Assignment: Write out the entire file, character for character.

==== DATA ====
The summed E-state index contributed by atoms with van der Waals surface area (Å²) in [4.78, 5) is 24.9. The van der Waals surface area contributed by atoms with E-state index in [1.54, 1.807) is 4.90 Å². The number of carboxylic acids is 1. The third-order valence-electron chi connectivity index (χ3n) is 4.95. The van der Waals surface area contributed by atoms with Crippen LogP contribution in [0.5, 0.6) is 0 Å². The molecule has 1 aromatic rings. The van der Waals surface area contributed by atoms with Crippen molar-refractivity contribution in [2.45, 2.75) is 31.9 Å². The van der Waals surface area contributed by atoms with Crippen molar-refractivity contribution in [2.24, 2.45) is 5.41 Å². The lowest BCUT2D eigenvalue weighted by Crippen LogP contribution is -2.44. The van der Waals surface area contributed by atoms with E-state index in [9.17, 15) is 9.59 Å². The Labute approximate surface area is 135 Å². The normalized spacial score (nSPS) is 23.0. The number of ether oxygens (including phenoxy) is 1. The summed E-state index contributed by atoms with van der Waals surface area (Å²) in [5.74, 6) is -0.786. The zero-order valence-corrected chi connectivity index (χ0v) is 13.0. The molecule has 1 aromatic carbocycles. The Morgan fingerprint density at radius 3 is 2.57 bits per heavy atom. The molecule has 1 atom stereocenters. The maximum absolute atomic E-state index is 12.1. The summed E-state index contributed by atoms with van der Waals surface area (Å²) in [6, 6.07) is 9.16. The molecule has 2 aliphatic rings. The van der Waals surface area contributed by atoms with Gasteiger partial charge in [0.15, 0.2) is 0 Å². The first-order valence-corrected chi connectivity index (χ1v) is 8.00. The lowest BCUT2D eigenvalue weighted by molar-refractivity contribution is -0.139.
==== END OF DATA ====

The summed E-state index contributed by atoms with van der Waals surface area (Å²) in [4.78, 5) is 24.9. The van der Waals surface area contributed by atoms with E-state index in [1.54, 1.807) is 4.90 Å². The number of carboxylic acids is 1. The third-order valence-electron chi connectivity index (χ3n) is 4.95. The van der Waals surface area contributed by atoms with Crippen LogP contribution in [0.5, 0.6) is 0 Å². The molecule has 1 aromatic rings. The van der Waals surface area contributed by atoms with Crippen molar-refractivity contribution in [2.45, 2.75) is 31.9 Å². The van der Waals surface area contributed by atoms with Crippen molar-refractivity contribution in [2.24, 2.45) is 5.41 Å². The lowest BCUT2D eigenvalue weighted by Crippen LogP contribution is -2.44. The van der Waals surface area contributed by atoms with E-state index in [9.17, 15) is 9.59 Å². The Labute approximate surface area is 135 Å². The normalized spacial score (nSPS) is 23.0. The number of ether oxygens (including phenoxy) is 1. The summed E-state index contributed by atoms with van der Waals surface area (Å²) in [5.74, 6) is -0.786. The zero-order valence-corrected chi connectivity index (χ0v) is 13.0. The molecule has 1 aromatic carbocycles. The Morgan fingerprint density at radius 3 is 2.57 bits per heavy atom. The molecule has 1 atom stereocenters. The maximum absolute atomic E-state index is 12.1. The summed E-state index contributed by atoms with van der Waals surface area (Å²) in [6, 6.07) is 9.16. The molecule has 2 aliphatic rings. The van der Waals surface area contributed by atoms with Gasteiger partial charge in [0.15, 0.2) is 0 Å². The first-order valence-corrected chi connectivity index (χ1v) is 8.00. The lowest BCUT2D eigenvalue weighted by molar-refractivity contribution is -0.139.